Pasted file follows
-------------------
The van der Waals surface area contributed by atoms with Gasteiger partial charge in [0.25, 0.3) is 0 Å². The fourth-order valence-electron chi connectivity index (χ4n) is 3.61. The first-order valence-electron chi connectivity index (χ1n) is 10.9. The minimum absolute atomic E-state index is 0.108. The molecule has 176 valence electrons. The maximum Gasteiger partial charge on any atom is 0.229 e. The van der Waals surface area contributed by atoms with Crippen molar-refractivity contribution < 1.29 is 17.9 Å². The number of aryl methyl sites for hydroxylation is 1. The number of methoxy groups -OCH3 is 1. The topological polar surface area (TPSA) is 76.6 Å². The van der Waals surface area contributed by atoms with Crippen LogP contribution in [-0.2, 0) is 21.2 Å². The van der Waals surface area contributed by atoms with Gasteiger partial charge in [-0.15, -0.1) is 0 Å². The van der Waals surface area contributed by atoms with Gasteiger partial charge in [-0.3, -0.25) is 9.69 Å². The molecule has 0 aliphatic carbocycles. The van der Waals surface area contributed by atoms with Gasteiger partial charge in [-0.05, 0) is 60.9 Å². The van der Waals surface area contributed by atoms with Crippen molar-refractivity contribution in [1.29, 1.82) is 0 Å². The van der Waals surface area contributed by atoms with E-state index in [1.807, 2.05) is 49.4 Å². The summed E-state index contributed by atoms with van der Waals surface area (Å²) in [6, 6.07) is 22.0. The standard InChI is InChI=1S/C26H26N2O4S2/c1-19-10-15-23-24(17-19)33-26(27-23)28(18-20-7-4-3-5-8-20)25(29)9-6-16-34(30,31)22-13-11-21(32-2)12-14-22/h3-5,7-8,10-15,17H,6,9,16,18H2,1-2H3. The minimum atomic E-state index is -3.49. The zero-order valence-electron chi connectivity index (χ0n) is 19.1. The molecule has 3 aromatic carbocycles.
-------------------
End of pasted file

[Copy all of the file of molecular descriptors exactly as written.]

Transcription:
The van der Waals surface area contributed by atoms with Gasteiger partial charge in [0.25, 0.3) is 0 Å². The fourth-order valence-electron chi connectivity index (χ4n) is 3.61. The first-order valence-electron chi connectivity index (χ1n) is 10.9. The minimum absolute atomic E-state index is 0.108. The molecule has 176 valence electrons. The maximum Gasteiger partial charge on any atom is 0.229 e. The van der Waals surface area contributed by atoms with Crippen molar-refractivity contribution < 1.29 is 17.9 Å². The number of aryl methyl sites for hydroxylation is 1. The number of methoxy groups -OCH3 is 1. The topological polar surface area (TPSA) is 76.6 Å². The van der Waals surface area contributed by atoms with Crippen LogP contribution in [-0.2, 0) is 21.2 Å². The van der Waals surface area contributed by atoms with Gasteiger partial charge in [-0.15, -0.1) is 0 Å². The van der Waals surface area contributed by atoms with Gasteiger partial charge in [-0.3, -0.25) is 9.69 Å². The molecule has 0 aliphatic carbocycles. The van der Waals surface area contributed by atoms with Gasteiger partial charge in [-0.05, 0) is 60.9 Å². The van der Waals surface area contributed by atoms with Crippen molar-refractivity contribution in [1.29, 1.82) is 0 Å². The van der Waals surface area contributed by atoms with E-state index in [1.807, 2.05) is 49.4 Å². The summed E-state index contributed by atoms with van der Waals surface area (Å²) in [6, 6.07) is 22.0. The standard InChI is InChI=1S/C26H26N2O4S2/c1-19-10-15-23-24(17-19)33-26(27-23)28(18-20-7-4-3-5-8-20)25(29)9-6-16-34(30,31)22-13-11-21(32-2)12-14-22/h3-5,7-8,10-15,17H,6,9,16,18H2,1-2H3. The minimum atomic E-state index is -3.49. The zero-order valence-electron chi connectivity index (χ0n) is 19.1. The molecule has 3 aromatic carbocycles.